He packed the violin case carefully. He was always careful about that; never more so than today. Even after all these years he loved the feel of the upholstered interior of the case. Perfectly formed to fit the shape of his fiddle.
It was getting late. Susan was out. Bit by bit, since the loss, their lives had separated; diverged at the junction of their distress. Now they were on different lines, travelling apart.
In any case he had to be away frequently. There were concerts throughout the country, some abroad and then often condemned to a cruise ship that meandered up and down the coast of Florida, sampling the nectar of American popular culture. Often he would spend whole days in his cabin, immune to the attractions that were offered outside.
Susan and he had tried to re-establish. They had sought help and that had made a difference for a while. He liked the therapist so it had not been difficult to build a rapport. It was not the same for Susan, though; she never seemed to commit herself to the process and, in the end, she refused to go.
Always the chronic lack of money which did not help. A second violinist in a string quartet did not command large fees so generating an income for them both to live off, even with Susan’s job as a carer, was not easy; he was temperamentally unsuited to it. So many years of playing the inside parts had left him subservient and dependant.
In the bottom of the case was a concert bill, a programme of Mozart and Beethoven at the newly-opened Waterfront Hall, Belfast. That had been a surprise. It was not often that they were booked to play such a large hall and it had been almost full. Those few days in the province had been good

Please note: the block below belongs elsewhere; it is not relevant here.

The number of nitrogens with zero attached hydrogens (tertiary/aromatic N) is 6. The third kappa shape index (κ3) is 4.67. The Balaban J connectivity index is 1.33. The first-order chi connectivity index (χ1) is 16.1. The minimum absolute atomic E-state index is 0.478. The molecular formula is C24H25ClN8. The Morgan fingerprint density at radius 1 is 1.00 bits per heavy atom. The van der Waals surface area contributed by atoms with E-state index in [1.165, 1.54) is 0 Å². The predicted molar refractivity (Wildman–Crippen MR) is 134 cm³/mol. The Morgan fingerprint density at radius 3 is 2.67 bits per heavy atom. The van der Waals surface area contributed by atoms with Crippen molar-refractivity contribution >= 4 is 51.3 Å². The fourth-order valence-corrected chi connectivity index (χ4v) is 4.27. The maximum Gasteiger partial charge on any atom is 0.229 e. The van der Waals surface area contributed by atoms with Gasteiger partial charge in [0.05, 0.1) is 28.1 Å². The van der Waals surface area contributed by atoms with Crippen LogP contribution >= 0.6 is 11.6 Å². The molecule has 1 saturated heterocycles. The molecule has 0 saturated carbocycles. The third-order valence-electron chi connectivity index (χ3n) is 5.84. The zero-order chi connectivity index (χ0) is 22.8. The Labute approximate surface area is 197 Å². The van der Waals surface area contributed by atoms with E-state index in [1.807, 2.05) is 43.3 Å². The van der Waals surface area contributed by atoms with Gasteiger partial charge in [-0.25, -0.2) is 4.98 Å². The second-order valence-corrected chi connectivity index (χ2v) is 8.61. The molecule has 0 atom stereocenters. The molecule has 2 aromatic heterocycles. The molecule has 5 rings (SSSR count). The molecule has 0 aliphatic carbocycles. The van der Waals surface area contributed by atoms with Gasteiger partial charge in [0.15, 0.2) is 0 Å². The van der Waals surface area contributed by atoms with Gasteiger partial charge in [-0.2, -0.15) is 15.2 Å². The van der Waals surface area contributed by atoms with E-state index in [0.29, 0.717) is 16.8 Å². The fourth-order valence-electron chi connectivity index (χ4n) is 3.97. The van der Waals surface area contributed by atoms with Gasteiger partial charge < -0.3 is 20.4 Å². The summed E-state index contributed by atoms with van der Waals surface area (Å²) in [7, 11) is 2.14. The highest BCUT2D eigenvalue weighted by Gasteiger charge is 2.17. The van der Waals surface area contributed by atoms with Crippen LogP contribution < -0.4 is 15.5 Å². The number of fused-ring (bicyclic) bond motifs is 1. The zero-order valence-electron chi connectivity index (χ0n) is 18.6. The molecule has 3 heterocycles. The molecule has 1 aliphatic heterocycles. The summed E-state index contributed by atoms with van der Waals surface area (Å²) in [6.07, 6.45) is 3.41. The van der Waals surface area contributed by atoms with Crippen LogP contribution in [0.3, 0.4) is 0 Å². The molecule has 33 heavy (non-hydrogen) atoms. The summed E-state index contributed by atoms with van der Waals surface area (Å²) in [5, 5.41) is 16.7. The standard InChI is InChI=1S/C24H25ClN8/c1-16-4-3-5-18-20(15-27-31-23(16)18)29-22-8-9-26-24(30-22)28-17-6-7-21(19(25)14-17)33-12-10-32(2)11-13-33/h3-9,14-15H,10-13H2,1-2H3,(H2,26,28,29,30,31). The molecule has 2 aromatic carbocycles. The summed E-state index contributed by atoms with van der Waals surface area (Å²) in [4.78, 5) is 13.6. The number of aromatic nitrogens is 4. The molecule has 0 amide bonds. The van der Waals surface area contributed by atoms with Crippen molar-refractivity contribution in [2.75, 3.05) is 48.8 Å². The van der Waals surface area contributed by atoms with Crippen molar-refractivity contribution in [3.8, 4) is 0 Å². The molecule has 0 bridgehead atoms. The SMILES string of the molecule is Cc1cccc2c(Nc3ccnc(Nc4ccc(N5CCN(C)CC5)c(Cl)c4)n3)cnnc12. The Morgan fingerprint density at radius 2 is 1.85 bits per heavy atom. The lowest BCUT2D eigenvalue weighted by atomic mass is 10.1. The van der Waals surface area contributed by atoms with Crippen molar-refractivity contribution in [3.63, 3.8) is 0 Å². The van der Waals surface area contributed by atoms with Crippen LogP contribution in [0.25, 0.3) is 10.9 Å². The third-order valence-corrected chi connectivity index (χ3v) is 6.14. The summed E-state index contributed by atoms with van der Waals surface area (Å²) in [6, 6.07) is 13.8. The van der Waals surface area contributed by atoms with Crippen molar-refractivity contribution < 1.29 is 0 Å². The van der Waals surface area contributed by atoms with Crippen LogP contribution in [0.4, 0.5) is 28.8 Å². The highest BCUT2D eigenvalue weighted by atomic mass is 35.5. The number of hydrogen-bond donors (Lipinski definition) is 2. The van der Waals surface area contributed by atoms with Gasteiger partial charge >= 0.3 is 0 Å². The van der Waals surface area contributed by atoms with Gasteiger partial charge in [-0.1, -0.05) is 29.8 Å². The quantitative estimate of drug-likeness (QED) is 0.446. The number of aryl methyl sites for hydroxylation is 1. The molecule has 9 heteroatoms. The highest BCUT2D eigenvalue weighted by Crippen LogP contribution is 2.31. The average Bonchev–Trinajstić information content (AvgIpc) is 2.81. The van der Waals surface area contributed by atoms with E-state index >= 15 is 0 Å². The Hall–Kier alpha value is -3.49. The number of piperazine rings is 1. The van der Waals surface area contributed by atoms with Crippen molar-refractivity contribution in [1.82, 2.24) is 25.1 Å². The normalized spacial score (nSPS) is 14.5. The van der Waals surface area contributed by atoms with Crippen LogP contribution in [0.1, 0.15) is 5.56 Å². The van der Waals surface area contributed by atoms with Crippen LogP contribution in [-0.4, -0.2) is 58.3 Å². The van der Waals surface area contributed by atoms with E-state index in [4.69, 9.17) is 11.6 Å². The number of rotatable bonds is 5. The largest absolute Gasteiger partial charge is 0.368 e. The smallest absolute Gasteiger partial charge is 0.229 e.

He closed the lid gently. Leaving the case in the front hall he sat down at the bureau in the front room. He loved the smooth way that the lid came open, offering a flat empty writing space. Taking up a pen and pulling a sheet of blank paper from one of the cubby holes he started to write.
In five minutes he was done. From the inside pocket of his jacket he drew out a thick pile of notes. He counted out ten £50 notes and left them with the letter. He closed the bureau.
There was a very final click of the Yale lock as he closed the front door behind him. He held the small, golden key in his right hand, the violin case in his left. He was conscious of the thickness of the contents of his inside pocket. He dropped the key down the drain at the edge of the pavement. The small splash echoed briefly.
He walked slowly but steadily, trying to excite as little attention as possible. He was used to that. Nobody noticed Hugo Grinley, down at the heel musician. He could have been anybody.